It is imperative that banks incorporate climate change risks in every aspect of their day-to-day risk management so that they are adequately capitalized and liquid to sustain unexpected losses, and so that they do not pose a threat to financial stability or to the communities they operate in. here.
According to a study released yesterday by the Americans for Financial Reform, The Center For Popular Democracy, and United For Respect, private equity-owned retailers slashed over half a million jobs even before the pandemic. “They cost nearly 542,000 jobs and closed nearly 18,000 stores by February 2020.” Total job losses have been substantial and widespread with more than 10,000 retail jobs lost in 20 states and more than 30,000 jobs lost in California, Florida, and New York. here
Financial Stability Oversight Council Is Missing An Opportunity To Enhance Preparedness And Response To Financial Stability Risks
In analyzing the leveraged lending and Collateralized Loan Obligation (CLO) markets, the U.S. Government Accountability Office found there are more opportunities for the Financial Stability Oversight Council (FSOC) to prepare and respond to financial stability threats. FSOC has been monitoring risks that arise in the leveraged lending market, through its monthly Systemic Risk Committee meetings. In its report released today, the GAO stated that “FSOC does not conduct tabletop or similar scenario-based exercises where participants discuss roles and responses to hypothetical emergency scenarios. As a result, FSOC is missing an opportunity to enhance preparedness and test members’ coordinated response to financial stability risks.” Thus far, FSOC has not publicly agreed with the GAO’s recommendation to conduct tabletop exercises. here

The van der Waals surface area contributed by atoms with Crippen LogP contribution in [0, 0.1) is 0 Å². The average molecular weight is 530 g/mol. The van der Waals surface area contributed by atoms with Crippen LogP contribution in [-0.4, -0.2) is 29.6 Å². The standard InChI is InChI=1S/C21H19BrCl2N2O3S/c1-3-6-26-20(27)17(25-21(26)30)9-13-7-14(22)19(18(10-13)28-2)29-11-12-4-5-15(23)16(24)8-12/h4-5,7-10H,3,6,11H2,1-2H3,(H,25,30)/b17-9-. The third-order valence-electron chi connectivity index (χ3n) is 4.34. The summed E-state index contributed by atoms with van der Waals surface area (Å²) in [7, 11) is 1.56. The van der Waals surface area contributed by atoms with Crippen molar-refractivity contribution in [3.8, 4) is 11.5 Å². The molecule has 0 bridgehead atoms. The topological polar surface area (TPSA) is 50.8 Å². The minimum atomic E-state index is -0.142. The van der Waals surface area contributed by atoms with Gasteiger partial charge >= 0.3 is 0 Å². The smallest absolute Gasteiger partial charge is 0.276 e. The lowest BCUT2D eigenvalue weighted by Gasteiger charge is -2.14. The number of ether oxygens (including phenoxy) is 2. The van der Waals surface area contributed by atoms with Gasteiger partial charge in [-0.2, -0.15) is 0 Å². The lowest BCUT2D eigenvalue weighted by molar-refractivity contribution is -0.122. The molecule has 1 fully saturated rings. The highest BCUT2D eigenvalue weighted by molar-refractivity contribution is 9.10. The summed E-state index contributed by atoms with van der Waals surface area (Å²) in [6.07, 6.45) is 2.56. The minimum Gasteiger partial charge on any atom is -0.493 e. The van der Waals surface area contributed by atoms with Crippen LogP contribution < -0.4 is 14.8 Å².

The pandemic has exposed many vulnerabilities and challenges that the United States needs to confront immediately. On a daily basis, I see those vulnerabilities in the area of financial literacy, that is, knowledge about earnings, expenditures, savings, investments, and long-term financial planning. According to studies compiled by the U.S. Financial Literacy and Education Commission, only one-third of adults could answer at least four of five financial literacy questions on fundamental concepts such as mortgages, interest rates, inflation and risk. here
For decades, numerous academics, consumer advocates, and legislators have pointed out the importance of consumer credit scores on individuals’ ability not only to obtain credit, but also on housing and loan affordability. The fact that the three credit reporting companies, Equifax, Experian, and Transunion, are practically an unregulated and unsupervised oligopoly, has led to a system that has had a destructive impact on millions of Americans and which is in dire need of reform for the good of all our country.
Despite the severity of the coronavirus crisis, internationally active banks have been more resilient than many would have anticipated. However, low interest margins and rising corporate default rates will put pressure on banks’ profitability and capital.
Ignoring the impact of climate change on financial institutions and global financial stability is no longer an option for any financial regulator. Given the Federal Reserve’s leadership role at the FSB, we should expect that together with other financial regulators around the world, the Fed should create and enforce regulations for banks and other financial institutions, so that they establish transparent frameworks to identify how climate change could impact their credit, market, and operational risk exposures, as well as their levels of capital and liquidity.